traces her finger along the grout, thinking
she could change her name
to something like Yori Shinobu. Maybe then
she’d find ancient grace, seventh century
trust, the blessing in every fifth wind
to write poetry about one time
when, yes, he admitted to wandering.
But no, he never strayed. The Season
of Tall Grass would speak of sheep
in high plain meadows, three octaves
of bells with their bonging comfort
soothing her, telling her in which fields
they foraged, at which stream they
balked. Her heart would beat
in cadence, thunderclouds from the sea
would wait, crossing divides and skimming
ridges to find her near the unlatched gate,
before clapping out a rain burst. In this way
she might become wise and giving. Maybe
loosen her shawl and turn
back to her hearth.
(Previously published by Soundzine)
While writing the poem, I workshopped it with other poets. At the time, the woman in the poem determined to turn back to her hearth after tightening her shawl. Afterall, that is so pioneerish, right? Buck up. Square your shoulders, pull your boots back on. Head down, long strides, bear up. Be strong.
But in workshopping the poem, two poets challenged me. What would life be like were one to loosen the shawl? What would happen if we chose to bear up by opening and embracing life, rather than tightening one’s shawl so as to keep everything out?
The reason I remember this poem was written eighteen months ago is that my own shawl was loosened as a result of this workshop experience. From that point on, I’ve been moving through my own life, boots pulled on, yes. But shawl pulled tight? No. Shawl opened. It’s a rather vulnerable position.
And now, here was a woman sitting near me, shawl wide open.
Turned out, she was Laura Bell, the author of Claiming Ground and would be reading with Spragg. Here’s a touch of her words:
The sheepwagon door stands open to the early dawn. There are times when sleeping inside feels little different than sleeping out like the dogs curled in their scratched beds or the sheep planted against one another across the rise. There’s a blanket, a curve of metal roof, a shelf of books above the bed. From up in the McCullough Peaks a lone coyote yips, sharp and high. There comes an answer, closer, the voices halting at first, then unraveling slowly into a mad chorus of wavering howls. Through the doorway, I see the dogs appear and settle their haunches into the dirt. They watch out over the land, their ears shifting to the cries like antennae. When silence returns, they lower themselves to the ground, still listening.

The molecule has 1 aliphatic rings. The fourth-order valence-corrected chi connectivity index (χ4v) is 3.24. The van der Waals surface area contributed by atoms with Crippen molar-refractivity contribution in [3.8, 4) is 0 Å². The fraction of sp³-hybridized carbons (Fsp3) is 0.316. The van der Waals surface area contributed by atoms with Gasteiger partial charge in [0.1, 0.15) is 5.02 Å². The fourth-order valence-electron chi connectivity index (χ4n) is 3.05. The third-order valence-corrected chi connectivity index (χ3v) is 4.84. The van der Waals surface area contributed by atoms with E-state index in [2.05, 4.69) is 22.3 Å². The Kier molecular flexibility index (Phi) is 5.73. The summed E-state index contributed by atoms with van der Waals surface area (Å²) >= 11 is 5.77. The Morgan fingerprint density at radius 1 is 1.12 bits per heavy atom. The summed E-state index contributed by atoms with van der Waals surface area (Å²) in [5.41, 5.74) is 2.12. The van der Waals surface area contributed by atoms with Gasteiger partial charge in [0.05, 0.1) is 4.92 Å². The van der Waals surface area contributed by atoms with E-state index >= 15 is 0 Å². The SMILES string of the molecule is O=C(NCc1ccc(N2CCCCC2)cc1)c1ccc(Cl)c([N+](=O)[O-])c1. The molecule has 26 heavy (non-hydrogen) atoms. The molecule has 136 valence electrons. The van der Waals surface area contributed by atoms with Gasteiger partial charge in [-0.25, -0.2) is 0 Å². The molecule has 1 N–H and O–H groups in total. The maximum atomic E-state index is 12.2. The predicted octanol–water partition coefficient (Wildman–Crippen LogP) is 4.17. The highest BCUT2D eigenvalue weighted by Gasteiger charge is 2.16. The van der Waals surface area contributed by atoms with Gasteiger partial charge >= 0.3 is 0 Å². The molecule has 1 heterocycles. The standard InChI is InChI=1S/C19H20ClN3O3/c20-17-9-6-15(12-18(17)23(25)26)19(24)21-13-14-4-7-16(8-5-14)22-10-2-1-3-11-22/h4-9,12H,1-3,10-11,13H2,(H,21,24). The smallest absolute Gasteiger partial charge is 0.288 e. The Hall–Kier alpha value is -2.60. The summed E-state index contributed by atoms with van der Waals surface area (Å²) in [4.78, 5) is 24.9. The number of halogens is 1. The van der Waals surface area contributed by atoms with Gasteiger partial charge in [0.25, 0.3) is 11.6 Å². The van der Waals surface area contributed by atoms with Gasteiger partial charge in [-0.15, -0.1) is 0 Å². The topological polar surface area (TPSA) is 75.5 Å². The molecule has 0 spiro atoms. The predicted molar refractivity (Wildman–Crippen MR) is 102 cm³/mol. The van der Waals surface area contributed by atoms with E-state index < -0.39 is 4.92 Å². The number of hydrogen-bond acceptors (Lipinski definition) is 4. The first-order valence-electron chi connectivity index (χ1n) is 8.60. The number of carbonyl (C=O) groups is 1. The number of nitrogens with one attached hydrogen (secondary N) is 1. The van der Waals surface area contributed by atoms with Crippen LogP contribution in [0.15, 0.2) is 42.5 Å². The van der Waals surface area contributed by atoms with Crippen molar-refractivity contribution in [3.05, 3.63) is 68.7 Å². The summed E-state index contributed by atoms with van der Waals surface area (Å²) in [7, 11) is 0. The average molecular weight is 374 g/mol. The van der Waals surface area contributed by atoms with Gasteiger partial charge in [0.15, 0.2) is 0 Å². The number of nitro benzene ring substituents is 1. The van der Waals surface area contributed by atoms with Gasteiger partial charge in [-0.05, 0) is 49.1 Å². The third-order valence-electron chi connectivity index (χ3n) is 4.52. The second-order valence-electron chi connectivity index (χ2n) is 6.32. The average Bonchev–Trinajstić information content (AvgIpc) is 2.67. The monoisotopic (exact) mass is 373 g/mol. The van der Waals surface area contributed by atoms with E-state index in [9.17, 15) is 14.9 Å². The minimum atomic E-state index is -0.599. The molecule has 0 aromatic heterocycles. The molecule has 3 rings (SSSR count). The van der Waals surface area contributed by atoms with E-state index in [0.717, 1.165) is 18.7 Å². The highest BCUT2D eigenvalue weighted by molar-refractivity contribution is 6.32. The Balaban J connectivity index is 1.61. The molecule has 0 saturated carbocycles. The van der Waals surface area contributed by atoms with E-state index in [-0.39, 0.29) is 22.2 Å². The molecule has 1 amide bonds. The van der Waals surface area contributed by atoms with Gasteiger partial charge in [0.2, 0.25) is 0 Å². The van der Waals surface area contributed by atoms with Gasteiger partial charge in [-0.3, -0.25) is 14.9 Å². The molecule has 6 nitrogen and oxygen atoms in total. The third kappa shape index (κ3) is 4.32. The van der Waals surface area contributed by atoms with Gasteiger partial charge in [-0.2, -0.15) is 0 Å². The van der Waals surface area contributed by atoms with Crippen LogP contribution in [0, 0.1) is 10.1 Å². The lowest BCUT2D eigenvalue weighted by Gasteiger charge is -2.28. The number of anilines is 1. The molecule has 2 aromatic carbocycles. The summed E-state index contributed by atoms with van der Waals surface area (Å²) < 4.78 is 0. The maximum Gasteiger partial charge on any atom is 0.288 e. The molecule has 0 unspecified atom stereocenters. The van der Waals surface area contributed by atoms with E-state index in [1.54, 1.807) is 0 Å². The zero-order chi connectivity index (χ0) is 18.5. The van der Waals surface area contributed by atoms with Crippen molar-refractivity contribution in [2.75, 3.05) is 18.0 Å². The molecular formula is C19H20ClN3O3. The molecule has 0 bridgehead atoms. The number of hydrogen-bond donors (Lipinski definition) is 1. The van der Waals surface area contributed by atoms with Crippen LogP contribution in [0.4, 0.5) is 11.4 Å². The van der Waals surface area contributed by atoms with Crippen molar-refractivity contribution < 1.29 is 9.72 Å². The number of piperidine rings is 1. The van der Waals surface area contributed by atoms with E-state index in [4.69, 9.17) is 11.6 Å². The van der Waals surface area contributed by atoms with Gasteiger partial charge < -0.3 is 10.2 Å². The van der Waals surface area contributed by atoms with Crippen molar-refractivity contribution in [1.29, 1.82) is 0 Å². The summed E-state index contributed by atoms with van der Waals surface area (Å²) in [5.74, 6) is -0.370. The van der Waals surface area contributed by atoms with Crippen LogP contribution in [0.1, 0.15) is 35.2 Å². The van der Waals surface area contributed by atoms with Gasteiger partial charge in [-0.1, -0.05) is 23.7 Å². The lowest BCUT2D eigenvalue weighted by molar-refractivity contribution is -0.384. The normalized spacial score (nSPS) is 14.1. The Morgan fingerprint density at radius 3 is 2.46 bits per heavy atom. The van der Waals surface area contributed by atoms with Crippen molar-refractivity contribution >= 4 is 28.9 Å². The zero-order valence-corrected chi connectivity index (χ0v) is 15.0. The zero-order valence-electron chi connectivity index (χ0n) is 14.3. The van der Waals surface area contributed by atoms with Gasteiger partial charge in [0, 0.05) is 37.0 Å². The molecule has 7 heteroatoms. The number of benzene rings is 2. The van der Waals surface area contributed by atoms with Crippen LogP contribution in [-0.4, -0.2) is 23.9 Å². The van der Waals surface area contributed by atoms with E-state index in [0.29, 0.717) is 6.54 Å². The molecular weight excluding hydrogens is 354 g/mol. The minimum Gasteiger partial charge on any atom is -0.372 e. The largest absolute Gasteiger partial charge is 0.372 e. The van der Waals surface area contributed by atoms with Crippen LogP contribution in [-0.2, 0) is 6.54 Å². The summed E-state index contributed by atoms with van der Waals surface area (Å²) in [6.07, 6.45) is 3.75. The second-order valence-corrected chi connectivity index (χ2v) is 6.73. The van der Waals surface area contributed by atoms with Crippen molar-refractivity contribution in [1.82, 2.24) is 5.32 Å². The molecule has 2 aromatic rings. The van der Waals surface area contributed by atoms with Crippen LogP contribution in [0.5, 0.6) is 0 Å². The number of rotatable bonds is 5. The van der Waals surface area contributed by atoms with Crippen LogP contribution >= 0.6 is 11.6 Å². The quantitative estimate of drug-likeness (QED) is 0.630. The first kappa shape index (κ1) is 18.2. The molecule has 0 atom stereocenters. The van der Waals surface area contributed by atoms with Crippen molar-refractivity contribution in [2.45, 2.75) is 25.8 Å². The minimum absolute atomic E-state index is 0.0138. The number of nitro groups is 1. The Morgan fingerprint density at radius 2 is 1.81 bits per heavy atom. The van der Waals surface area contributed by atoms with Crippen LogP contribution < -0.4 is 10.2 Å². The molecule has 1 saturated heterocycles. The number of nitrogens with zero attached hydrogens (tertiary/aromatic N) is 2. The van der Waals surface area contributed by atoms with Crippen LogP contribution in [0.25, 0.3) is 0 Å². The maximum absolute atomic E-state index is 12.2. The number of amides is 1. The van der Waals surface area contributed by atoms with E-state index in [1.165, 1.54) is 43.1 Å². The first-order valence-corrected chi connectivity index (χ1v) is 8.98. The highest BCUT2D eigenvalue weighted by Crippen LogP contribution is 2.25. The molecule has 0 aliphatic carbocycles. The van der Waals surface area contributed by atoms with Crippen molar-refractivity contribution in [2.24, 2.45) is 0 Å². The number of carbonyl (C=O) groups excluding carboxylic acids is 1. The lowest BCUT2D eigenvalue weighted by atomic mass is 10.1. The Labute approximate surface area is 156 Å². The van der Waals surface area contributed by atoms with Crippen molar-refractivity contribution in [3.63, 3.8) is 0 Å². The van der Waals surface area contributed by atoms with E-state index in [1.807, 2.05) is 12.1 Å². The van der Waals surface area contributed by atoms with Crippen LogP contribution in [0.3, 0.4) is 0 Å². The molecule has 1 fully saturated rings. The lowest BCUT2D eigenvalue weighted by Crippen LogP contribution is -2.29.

Under the covers, my hands are still against my bones, the edge of longing too great to name or call up. I wish for a fire to be lit in the iron stove by the door. I wish for the smell of coffee, a cup warm in my hands, a voice to say my name.
A dawn wind rustles loose tin and whispers through stiff sprigs of sage, their seedheads quivering against the wind for as far as I can see into the murky light and beyond, into the empty miles. East, across the Big Horn Basin, the horizon of mountains bears up the salmon wash of morning.
I was captivated by both Bell and Spragg. I lingered afterwards to speak to both of them and to buy their books. Such spirit and presence! I asked Bell to sign the book for my sister, explaining that between my sister and I, when we really want something for ourselves because it touches us so deeply, we give it to our sister instead. As much as I wanted Bell’s book to call my own, I wanted my sister to have it more.
I was not getting back to work “as soon as possible”. Yikes! It was hard to leave, but in the end I ran down the three flights of stairs, whistled for my trusty steed to meet me at the side door. Ha! Derby is my one-of-a-kind vehicle. Only been in one accident and sports a punched left forehead. So to speak. He didn’t come when I called, and so I weaved my way through the parking lot, alarmed that there was a note on my windshield. Parking ticket?
No. A note from my sister. She, too, had snuck away for an appointment. Hadn’t seen me at the reading, but when she came out, she noticed Derby in the parking lot and knew where I was and why. She bought Bell’s book for her mother-in-law (a sheepherder for 80plus years), wanting the book for herself, but knew the best gifts happen when you give them away.